Everybody in town knows him by his truck. He had the top end of the engine rebuilt just after it turned 100K (about 15-20 years ago) and a couple of years ago spent about $5K to have all the exterior bits and pieces redone - new chrome, rubber gaskets for the windows, paint job, spray in bedliner - the works. Looks like a new truck now.
I don't know how many miles it's got on it at this time - he probably averages about 5K a year in it and it probably hasn't ever been more than a few hundred miles from home in the time that he's owned it.
My dad has refused many, many offers to buy the truck ... it's not that he doesn't trust the modern technology (my Mom drives an '03 Sonata), but I think it's become such a part of who he is that I don't believe he can see himself without it.
If all goes well, I'll get to see him on Father's Day this year and we'll go for a spin in the truck.
#18 of 64 Re: Grandpop's Cars [fezo]
Jun 11, 2007 (12:02 pm)
LOL, we had a Grenade in the family as well, a 78' with the cloth roof, yellow with a 302. That was traded later on for a yellow Torino wagon a few years later.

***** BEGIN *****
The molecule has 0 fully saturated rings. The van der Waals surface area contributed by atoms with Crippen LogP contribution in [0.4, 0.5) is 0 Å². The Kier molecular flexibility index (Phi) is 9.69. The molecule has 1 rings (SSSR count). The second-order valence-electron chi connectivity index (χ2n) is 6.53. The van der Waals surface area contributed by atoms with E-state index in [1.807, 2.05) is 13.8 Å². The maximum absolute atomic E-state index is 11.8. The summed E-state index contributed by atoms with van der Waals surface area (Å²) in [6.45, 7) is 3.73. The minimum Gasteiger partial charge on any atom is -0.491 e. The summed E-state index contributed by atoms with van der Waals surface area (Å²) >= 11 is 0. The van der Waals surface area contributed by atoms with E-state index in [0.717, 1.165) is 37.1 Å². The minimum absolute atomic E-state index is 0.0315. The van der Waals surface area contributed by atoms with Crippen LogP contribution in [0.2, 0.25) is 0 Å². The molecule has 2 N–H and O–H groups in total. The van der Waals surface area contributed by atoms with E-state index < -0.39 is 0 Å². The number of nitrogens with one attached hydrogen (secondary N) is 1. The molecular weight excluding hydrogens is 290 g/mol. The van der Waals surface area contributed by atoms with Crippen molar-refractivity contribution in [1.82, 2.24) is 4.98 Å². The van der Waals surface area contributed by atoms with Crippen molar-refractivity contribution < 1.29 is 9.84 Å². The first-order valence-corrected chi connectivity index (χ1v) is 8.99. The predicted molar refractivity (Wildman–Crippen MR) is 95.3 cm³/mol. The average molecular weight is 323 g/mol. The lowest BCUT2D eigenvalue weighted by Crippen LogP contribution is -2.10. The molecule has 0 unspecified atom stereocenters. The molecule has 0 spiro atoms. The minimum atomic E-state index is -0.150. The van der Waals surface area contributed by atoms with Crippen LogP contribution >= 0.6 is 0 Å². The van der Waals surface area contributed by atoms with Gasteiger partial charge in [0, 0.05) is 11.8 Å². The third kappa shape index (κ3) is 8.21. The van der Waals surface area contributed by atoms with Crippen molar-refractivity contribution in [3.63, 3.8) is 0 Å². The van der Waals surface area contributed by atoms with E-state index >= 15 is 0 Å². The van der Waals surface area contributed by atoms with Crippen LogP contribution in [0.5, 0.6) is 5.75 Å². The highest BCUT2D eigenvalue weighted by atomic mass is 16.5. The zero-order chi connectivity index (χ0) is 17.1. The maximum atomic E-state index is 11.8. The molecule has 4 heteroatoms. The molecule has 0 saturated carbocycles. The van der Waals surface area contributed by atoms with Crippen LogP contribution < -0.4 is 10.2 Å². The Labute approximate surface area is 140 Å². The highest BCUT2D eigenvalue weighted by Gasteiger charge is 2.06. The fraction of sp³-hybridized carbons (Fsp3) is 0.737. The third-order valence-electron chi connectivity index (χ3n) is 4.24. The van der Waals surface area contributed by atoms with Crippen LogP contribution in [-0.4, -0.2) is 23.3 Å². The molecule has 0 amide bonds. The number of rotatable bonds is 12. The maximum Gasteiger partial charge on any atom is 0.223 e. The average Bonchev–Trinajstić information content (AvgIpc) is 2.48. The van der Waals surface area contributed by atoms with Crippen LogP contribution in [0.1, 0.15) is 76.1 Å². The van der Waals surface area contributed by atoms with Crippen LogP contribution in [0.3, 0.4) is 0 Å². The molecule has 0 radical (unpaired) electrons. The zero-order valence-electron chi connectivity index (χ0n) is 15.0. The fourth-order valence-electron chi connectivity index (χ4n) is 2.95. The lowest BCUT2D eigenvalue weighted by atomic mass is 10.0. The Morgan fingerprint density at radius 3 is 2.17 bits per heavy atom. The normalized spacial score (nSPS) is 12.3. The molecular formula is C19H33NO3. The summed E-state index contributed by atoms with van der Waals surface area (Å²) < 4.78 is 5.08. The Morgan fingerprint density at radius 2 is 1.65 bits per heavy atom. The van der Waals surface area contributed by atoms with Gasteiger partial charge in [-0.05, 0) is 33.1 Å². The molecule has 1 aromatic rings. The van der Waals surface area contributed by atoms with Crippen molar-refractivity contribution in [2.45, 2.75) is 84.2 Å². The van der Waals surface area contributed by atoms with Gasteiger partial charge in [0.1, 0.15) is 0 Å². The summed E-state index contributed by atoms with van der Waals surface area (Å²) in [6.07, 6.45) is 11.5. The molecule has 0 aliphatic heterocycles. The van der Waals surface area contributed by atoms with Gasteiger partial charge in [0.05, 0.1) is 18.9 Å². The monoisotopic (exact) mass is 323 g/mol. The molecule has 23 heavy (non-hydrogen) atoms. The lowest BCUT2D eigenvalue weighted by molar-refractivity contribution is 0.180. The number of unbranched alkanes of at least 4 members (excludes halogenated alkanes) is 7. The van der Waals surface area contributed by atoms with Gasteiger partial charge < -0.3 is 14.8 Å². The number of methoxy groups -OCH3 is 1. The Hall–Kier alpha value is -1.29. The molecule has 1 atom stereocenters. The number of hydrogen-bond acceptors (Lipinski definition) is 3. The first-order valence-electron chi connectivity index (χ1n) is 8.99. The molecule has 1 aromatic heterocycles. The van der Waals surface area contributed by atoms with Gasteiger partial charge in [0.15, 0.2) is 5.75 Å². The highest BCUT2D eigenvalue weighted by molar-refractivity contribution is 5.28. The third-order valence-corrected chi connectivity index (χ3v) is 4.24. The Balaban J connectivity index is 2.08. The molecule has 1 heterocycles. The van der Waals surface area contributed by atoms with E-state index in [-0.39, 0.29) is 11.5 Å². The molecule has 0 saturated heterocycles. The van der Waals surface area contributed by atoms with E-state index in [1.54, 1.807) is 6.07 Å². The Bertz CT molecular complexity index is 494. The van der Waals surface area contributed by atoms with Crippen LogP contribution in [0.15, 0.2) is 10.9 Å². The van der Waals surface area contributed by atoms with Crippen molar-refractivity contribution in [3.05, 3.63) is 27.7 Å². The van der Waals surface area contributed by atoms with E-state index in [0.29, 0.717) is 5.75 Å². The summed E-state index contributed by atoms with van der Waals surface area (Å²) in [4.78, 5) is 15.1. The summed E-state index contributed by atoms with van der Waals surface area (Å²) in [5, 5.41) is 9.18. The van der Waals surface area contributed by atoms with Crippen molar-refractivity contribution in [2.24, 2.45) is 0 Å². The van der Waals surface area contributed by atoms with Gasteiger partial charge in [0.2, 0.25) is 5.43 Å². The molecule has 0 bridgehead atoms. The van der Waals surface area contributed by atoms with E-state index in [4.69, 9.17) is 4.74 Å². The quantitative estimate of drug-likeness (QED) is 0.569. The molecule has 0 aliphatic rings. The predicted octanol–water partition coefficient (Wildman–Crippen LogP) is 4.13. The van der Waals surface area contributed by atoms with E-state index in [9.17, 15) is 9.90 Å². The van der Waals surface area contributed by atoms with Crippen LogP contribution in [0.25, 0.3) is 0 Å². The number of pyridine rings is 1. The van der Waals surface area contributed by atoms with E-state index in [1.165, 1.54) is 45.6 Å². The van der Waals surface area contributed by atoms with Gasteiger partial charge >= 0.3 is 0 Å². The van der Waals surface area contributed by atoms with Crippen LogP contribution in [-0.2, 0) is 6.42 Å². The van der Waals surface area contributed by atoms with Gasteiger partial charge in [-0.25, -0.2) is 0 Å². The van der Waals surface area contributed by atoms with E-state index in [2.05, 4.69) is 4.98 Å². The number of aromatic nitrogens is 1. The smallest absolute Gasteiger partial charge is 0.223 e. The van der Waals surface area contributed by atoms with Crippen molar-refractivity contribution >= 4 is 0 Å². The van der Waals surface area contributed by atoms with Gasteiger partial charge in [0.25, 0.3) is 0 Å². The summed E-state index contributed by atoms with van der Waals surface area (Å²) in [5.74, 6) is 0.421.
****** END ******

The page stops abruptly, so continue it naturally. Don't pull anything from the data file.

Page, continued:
#19 of 64 Ding!
Jun 11, 2007 (12:08 pm)
We had a Torino wagon at one point as well.
Jun 11, 2007 (12:13 pm)
My grandparents had one at the same time, a brown one with the faux wood panels (I think they were stickers). I think the two of them parked next to each other took up the entire block.
I remember my parents had a celebration when they rolled the odometer over on theirs. It was pretty durable as I recall.
#21 of 64 Re: Ding! [anythngbutgm]
Jun 11, 2007 (12:20 pm)
Yeah, the "wood" panels were stickers all right. I remember when they started to peel.
I ended up having to drive that sucker for a couple of months. I was going off to grad school and my brothers conveniently borrowed my car right when it was time to pack and go... I'd have gotten it back but they were heading to Kansas while I was heading to Florida and they are in very different directions when your starting point is New Jersey.
Actually I got to bring a lot more junk down for that year than I would have since you could cram a lot into one of those and my car was a Volvo 142.
#22 of 64 Re: Dad's Truck [michaell]
by Karen@Edmunds HOST
Jun 11, 2007 (12:22 pm)
I'd love to see a photo of that truck!
#23 of 64 The Excellence wasn't Expected...
Jun 11, 2007 (3:17 pm)
The Old Man (we always called him that...) had many cars, three stand out. He learned how to drive on my grandfather's 1937 Packard 160---in 1948!!! in the days when my grandfather "worked over to Fords". Brave man for driving a non-Ford car to a Ford plant! I spent years trying to find it to buy it, and surprise my Dad with it. Never could find the car.